Scientists trying to catch a comet

Sample: A space probe aims to gather dust from the speeding extraterrestrial snowball - 242 million miles from Earth.

Medicine & Science

December 29, 2003|By Frank D. Roylance | Frank D. Roylance,SUN STAFF

Want to learn what comets are made of? Just fly a spacecraft to a passing comet, sweep up some of the dust that swirls around it and fly it back to Earth.

It may seem fanciful, but that's exactly what a team of scientists from NASA's Jet Propulsion Laboratory, Lockheed Martin and the University of Washington are attempting this week.

On Friday, the 770-pound spacecraft is expected to zoom to within 186 miles of the icy nucleus of comet 81P/Wild 2. No easy target, the comet is cruising between the orbits of Mars and Jupiter, 242 million miles from Earth on the other side of the solar system.

Flashing through Wild 2's dusty coma at five times the speed of a rifle bullet, Stardust will open its clamshell-like trap and capture particles of comet dust like flies on flypaper.

In January 2006, Stardust will fly by the Earth again and eject its treasure in a capsule that will streak into the atmosphere and parachute into the waiting arms of scientists in the Utah desert.

"It's a very dramatic mission. We are going to a comet to collect basically pieces from our galaxy [beyond] the solar system," said University of Washington astronomer Donald Brownlee, the principal Stardust investigator.

The payoff begins Friday, as Stardust transmits photographs of the comet's icy nucleus - a three-mile-wide hunk of gravel and ice that appears in telescopes to be throwing off geysers of dust and gas.

Comets have been visited and photographed before. The European Space Agency's Giotto spacecraft snapped pictures of Halley's comet from 12,000 miles away in 1986. NASA's Deep Space I spacecraft flew within 1,400 miles of comet Borelli and sent back pictures in 2001.

But Stardust's images, from 186 miles, should be the sharpest ever made of a comet's nucleus. "We may see cracks and craters, pockets and jets. ... Who knows?" Brownlee said. "We'll see what nature provides for us. It should be interesting."

The Friday flyby may be upstaged by NASA's attempt on Saturday to land Spirit, the first of two rovers headed for the surface of Mars in January.

"It never occurred to me that this would happen," Brownlee said of the coincidence. "It sort of snuck up on me. But our goal is to get the mission done successfully and safely."

Stardust was launched in February 1999. It cruised by the Earth again in 2001 for a speed boost from the planet's gravity, and 13 months ago it flew by asteroid 5535 Annefrank, transmitting pictures that revealed the asteroid to be bigger and darker than astronomers thought.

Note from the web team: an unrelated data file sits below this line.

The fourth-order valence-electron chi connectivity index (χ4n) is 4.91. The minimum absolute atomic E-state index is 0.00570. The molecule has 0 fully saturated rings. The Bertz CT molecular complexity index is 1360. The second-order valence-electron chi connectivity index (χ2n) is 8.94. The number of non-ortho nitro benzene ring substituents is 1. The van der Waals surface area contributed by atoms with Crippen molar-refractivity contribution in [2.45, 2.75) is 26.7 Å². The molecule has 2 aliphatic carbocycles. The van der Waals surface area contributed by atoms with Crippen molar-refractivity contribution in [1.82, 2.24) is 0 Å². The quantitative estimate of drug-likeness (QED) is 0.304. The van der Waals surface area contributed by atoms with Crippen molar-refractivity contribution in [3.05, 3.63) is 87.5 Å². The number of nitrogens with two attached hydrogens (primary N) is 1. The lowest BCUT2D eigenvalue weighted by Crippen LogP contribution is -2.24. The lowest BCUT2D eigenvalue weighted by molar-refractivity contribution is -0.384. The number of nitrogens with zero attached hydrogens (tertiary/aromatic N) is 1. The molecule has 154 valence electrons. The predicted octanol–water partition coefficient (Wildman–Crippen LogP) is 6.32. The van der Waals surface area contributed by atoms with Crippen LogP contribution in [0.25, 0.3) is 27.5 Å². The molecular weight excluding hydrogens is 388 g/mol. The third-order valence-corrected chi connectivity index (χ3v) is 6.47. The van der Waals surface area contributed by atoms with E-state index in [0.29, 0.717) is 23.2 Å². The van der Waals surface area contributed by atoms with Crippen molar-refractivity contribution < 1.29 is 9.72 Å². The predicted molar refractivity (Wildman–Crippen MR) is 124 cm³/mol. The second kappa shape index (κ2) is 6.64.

Since then, blasts of atomic particles launched by solar flares have buffeted the spacecraft. It lost contact with Earth for several days last year after one such outburst, and had its camera temporarily knocked out in the fall by another.

"We worked all these things out, and we're in very good shape" for the flyby Friday, Brownlee said.

Comet Wild 2 (pronouced Vilt 2) is thought to have formed from frozen gas, water and interstellar dust in stars before the formation of the sun and the rest of the solar system 4 1/2 billion years ago. For billions of years it circled the sun in the Kuiper Belt, a region beyond the orbit of Neptune.

Scientists think comets from that region have evaded the warming, vaporization and collisions that have altered matter in the inner solar system, including the Earth, Brownlee said - and thus they may contain "fundamental building blocks" of the solar system.

"Some of the particles will be older than the sun and the planets, and formed around another star," Brownlee said. "We're quite confident of that."

Such interstellar dust has been studied before but never this closely. "It's like having a compact disc in binoculars, from a distance," he said. "You can tell it's round and has a rainbow effect. But if you're going to get any information from it, you have to put it in a CD player."

In 1974, Wild 2 was deflected by Jupiter's gravity and steered into a new orbit between Jupiter and Mars. That made it the perfect target for the Stardust mission - close enough for the spacecraft to reach it, but still far enough from the sun that it will not have been appreciably altered by the sun's heat.

Once the comet dust returns to Earth, scientists expect to find mineral grains, glassy silicates and carbon-based materials. They will be composed of sub-grains smaller than one micron in diameter, one-hundredth the width of a human hair.

"Most people think of these particles as being so small you can't do anything with them," Brownlee said. "But the fact is they're too big for anything we want to do."

Sliced up even further and examined by electron microscopy, their composition and structure should reveal details of the environments they formed in, Brownlee said. That includes "the record of their radiation history, the temperatures they formed in, whether they were sputtered [bombarded] by gas ... ."

"We also expect to see particles that contain the isotopic records of other stars," he said - variants of atomic elements in proportions alien to our solar system.

"The question is what fraction of comets formed from materials around other stars?" he said.

The comet dust will be captured in panels of aerogel, a meringue-like foam, as the spacecraft flies through Wild 2's coma. The biggest risk this week will be the chance - rated at 2 percent - that Stardust will smack into a really big chunk of Wild 2.

"A marble-sized particle would penetrate our meteoroid bumper on the front end of the spacecraft." Brownlee said. "That wouldn't be a happy situation."

On the other hand, he said, "compared to landing on Mars, this is easy."

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